November opinion lacked evidence
To the Editor:
Two questions about Diane Hallum’s opinion piece in the November issue of the Heights Observer (“There is systemic racism in CH”):
Question one: “In 1972, it was revealed,” Hallum writes, ”that the city had been redlining—limiting black families to homeownership only on the north side of the city.” [i.e., the Noble neighborhood.] What exactly does she refer to? Who revealed this? And to whom? This is a highly charged, very damaging, controversial statement, made with no supporting evidence.
Here is the short version of similar statements she also makes: the Noble neighborhood is sadly neglected—even abused—by the public sector, especially Cleveland Heights’ “lily white” council and commissions, the perpetrators and sustainers of “systemic racism.” So let’s look at the public support and investment in the Noble neighborhood: two public elementary schools, one public middle school, two public parks, a police station, and a public library. The two food pantries—Heights Emergency Food Center and Start Right Food Program—are significantly supported with federal block grant funds allocated by city council. So is the Home Repair Resource Center. So are the Open Doors Academy program at Monticello Middle School and the Lake Erie Ink program at Noble Elementary School. In addition, city council just voted block grant funds to Central Bible Baptist Church and the Bhutanese Community of Greater Cleveland. FutureHeights, aided by public funds, will sponsor a study of the Noble Road commercial corridor. This doesn’t sound like neglect, abuse, or systemic racism to me.
Question two: Why does the Observer publish highly charged, very damaging, controversial accusations like this without checking them out, or at least, asking for some evidence? Even a column that is clearly opinion should be based on fact, and surely the Observer bears some responsibility for the accuracy of what it publishes. This is disappointing.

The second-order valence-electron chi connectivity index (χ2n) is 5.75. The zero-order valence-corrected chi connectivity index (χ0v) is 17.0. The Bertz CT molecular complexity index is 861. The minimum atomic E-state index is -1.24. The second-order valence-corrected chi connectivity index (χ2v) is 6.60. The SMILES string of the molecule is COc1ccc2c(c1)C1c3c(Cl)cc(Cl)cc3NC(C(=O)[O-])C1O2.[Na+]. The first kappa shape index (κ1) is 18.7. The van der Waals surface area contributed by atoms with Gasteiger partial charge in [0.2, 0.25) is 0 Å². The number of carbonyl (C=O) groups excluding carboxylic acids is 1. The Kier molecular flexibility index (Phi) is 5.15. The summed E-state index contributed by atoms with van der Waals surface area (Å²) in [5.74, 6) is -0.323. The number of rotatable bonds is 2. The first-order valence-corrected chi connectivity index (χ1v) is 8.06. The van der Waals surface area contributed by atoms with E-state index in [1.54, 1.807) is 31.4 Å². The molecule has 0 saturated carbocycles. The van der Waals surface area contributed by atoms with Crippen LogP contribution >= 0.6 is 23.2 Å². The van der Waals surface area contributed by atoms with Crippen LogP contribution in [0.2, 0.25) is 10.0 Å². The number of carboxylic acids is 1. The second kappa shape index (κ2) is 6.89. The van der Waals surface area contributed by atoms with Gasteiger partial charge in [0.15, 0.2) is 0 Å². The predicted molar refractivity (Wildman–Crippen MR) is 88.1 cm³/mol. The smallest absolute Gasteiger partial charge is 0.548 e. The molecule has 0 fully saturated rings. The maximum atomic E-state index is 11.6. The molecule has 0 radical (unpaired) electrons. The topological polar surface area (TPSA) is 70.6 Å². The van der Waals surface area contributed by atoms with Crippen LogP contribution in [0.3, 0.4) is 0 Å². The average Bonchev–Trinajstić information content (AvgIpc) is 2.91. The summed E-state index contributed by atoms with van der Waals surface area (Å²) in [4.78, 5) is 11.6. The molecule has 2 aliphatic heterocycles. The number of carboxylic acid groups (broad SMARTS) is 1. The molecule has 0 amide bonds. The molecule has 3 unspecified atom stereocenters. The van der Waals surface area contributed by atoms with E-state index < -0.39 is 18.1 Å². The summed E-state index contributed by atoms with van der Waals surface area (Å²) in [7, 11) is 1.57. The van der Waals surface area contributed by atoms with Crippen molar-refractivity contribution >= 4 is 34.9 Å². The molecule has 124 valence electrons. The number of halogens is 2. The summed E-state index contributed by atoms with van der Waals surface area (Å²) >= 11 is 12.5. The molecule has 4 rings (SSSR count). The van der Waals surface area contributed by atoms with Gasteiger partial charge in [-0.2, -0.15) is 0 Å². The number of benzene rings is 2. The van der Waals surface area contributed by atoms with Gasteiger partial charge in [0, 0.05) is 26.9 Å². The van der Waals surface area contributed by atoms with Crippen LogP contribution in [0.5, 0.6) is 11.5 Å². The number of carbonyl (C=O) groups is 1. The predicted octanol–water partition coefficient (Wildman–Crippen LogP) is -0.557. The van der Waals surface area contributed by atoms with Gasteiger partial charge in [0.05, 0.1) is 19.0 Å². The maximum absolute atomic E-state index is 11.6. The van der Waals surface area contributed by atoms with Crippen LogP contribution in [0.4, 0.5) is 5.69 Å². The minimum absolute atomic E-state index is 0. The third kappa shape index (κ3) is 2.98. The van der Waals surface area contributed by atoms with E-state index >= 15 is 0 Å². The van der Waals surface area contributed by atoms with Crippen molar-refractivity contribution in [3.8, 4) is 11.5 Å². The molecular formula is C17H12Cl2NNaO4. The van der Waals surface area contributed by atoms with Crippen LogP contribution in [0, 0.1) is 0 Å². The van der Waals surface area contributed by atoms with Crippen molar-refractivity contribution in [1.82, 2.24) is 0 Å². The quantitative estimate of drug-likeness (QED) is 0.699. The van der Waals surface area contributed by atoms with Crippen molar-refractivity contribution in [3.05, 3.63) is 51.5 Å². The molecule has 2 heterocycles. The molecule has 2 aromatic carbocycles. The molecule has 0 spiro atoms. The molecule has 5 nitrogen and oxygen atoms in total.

Marian J. Morton
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Editor’s reply: Thanks for writing to express your concerns. As editor, I should have changed the wording to state, “redlining was taking place in the city,” not being done by the city.
Here’s what the writer had to say re: her source: “The information I found was in newspaper articles that discussed a report detailing redlining actions within the city of Cleveland Heights. The articles were in the Plain Dealer in 1972; there was also an article in the Cleveland Press, I believe, as well. As I remember the article, since I could only read using a microfilm reader and the machine was not working well enough to make a copy of those pages on the day I was at the library using that machine, it appeared to be a working relationship between realtors and the city leadership in ensuring that black families were kept from seeing or considering homes on the south of the city and were directed to look only at homes on the north side of Cleveland Heights.”
The Heights Observer does give some leeway to writers of opinion pieces and letters to, indeed, express their opinions. It exists to provide a forum for all residents, to promote dialogue and exchange information. With that goal in mind, we’re usually going to err on the side of publishing something. —Kim Sergio Inglis
Marian Morton is a longtime Cleveland Heights resident and historian.